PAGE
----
Voice technology has already revolutionised how we live our lives. With Siri on iPhone and Google Assistant on Android, performing tasks via voice command is a fairly mainstream notion. However, voice interaction is now making headway within the finance sector too. It has already been utilised to carry out administration tasks, activate cards, make transfers and even pay bills.
This has led many to believe that voice payments are the future of payment technology, and we are likely to see the method enter the mainstream in the coming years. However, not everybody is convinced of its merits. David Linthicum, Chief Cloud Strategy Officer at Deloitte, for example, agrees that voice payments are likely to become mainstream in the near future, although there are some caveats to consider.
In this post we’ll consider whether a voice payment system is likely to become the norm for carrying out online transactions, or if there are enough drawbacks to the method to make other systems more viable.
How do voice payments work?
Setting up a voice payment system is very similar to paying through any other kind of online wallet. The first step is to link a credit/debit card to the device. However, once this is all set up, the user doesn’t need to go into the app and click any buttons to initiate payments. He or she simply has to prompt the device using a voice command.
Once a command is vocalised, the app will open and the user will be asked to confirm the payment. This can be done through a password or a fingerprint scan. The receiver of the funds will then be sent a confirmation message.
Uses of voice payments:
Peer-to-peer transfers using online payment solutions via platforms such as Venmo, PayPal.
Ordering products online and paying via voice command on a mobile banking application.
Reordering with ease products that you buy frequently, such as groceries.
Financial transactions such as paying off credit card debt and making transfers to other accounts.
Potential Benefits of voice payments for banks and financial enterprises
1. Ease of use
From the customer perspective, voice activated payments are far easier than typing out long card numbers, account numbers, IBAN numbers, and so on. Just using the voice to carry out a transaction makes for a much speedier and hassle-free process.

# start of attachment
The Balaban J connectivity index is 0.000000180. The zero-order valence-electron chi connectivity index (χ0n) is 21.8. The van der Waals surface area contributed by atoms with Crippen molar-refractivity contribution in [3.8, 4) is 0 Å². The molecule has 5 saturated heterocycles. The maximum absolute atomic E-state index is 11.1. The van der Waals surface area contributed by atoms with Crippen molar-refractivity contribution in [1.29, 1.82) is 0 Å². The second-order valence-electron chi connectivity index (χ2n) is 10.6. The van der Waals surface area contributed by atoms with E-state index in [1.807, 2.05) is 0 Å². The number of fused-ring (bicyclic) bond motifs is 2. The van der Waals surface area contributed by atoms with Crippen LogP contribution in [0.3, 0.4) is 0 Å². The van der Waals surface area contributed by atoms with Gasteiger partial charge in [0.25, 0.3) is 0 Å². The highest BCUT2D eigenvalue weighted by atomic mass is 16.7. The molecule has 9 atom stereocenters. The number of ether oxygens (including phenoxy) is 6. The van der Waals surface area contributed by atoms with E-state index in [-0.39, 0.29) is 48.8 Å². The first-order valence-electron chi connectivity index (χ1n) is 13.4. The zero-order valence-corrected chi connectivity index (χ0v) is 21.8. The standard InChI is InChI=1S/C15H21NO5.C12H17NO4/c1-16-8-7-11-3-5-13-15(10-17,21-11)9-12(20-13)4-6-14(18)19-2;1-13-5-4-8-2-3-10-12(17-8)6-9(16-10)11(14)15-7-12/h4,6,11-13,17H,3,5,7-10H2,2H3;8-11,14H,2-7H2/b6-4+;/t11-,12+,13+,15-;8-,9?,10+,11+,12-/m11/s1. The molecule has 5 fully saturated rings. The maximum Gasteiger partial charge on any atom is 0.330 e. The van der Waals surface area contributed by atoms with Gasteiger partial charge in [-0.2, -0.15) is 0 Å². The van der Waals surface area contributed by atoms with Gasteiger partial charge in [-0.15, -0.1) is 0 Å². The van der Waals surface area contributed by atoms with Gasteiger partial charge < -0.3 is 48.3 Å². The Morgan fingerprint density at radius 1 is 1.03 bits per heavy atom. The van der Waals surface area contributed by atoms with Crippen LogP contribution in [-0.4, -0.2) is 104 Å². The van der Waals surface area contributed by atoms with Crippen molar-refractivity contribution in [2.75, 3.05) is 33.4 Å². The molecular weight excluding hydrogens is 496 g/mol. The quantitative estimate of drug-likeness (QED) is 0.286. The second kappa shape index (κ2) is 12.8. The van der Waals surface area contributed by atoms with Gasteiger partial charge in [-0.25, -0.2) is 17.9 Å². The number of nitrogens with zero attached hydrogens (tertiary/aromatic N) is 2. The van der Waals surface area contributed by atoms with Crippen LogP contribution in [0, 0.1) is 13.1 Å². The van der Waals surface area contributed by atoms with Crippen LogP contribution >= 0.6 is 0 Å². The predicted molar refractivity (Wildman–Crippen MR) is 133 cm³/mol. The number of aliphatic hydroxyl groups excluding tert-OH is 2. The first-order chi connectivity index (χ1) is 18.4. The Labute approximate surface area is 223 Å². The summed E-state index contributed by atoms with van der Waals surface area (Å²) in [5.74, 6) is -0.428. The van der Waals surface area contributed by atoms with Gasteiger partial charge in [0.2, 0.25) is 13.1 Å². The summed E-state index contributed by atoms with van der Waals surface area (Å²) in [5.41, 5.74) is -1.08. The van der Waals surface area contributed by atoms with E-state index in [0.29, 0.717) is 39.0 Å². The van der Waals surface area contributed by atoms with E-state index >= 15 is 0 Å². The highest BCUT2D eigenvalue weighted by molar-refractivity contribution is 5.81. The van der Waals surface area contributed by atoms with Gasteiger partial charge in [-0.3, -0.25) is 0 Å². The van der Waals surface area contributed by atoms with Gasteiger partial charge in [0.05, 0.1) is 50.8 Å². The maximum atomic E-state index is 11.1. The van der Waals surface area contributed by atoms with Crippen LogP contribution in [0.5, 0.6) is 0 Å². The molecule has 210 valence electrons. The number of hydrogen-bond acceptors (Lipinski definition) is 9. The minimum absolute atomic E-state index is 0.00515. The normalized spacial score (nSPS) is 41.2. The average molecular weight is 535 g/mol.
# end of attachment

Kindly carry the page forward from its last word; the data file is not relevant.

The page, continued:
2. More mobile banking
While mobile banking is already in place, voice technology makes it more accessible on the go, as touch is not required. For example, voice payments can be carried out while driving or while the hands are occupied.
There is also the added advantage of voice technology making banking more accessible for those with blindness or impaired sight.
3. Fraud reduction
As voice is as unique to an individual as a fingerprint, fraud can be kept to a minimum. There are over one hundred characteristics in voice, such as timbre and pitch, which simply cannot be mimicked, whereas passwords and card numbers can easily be copied.
4. Attractive new technology
Many customers will be excited by the technology of voice payments. After all, it's a brand new trend. This can make the products and services on offer by a bank or finance company all the more alluring.
The challenges of voice payments
Some customers are wary of using voice technology and view it as being risky. This is because there is nothing tangible for them to see or feel, making it seem far less secure.
2. Privacy issues
Some people fear that allowing devices to listen to their voice is a privacy risk, as they worry that certain applications will listen to the private conversations.
3. Difficulties with accents
It’s no secret that voice assistants such as Siri have a hard time understanding different accents, especially non-English accents. So, while voice payments may be a great solution for an individual with a received pronunciation or a standard American accent, a Glaswegian or Mexican may have difficulties using the service.
However, if these challenges can be overcome, it looks like voice technology could become more commonplace in banking and financial services.
We can help
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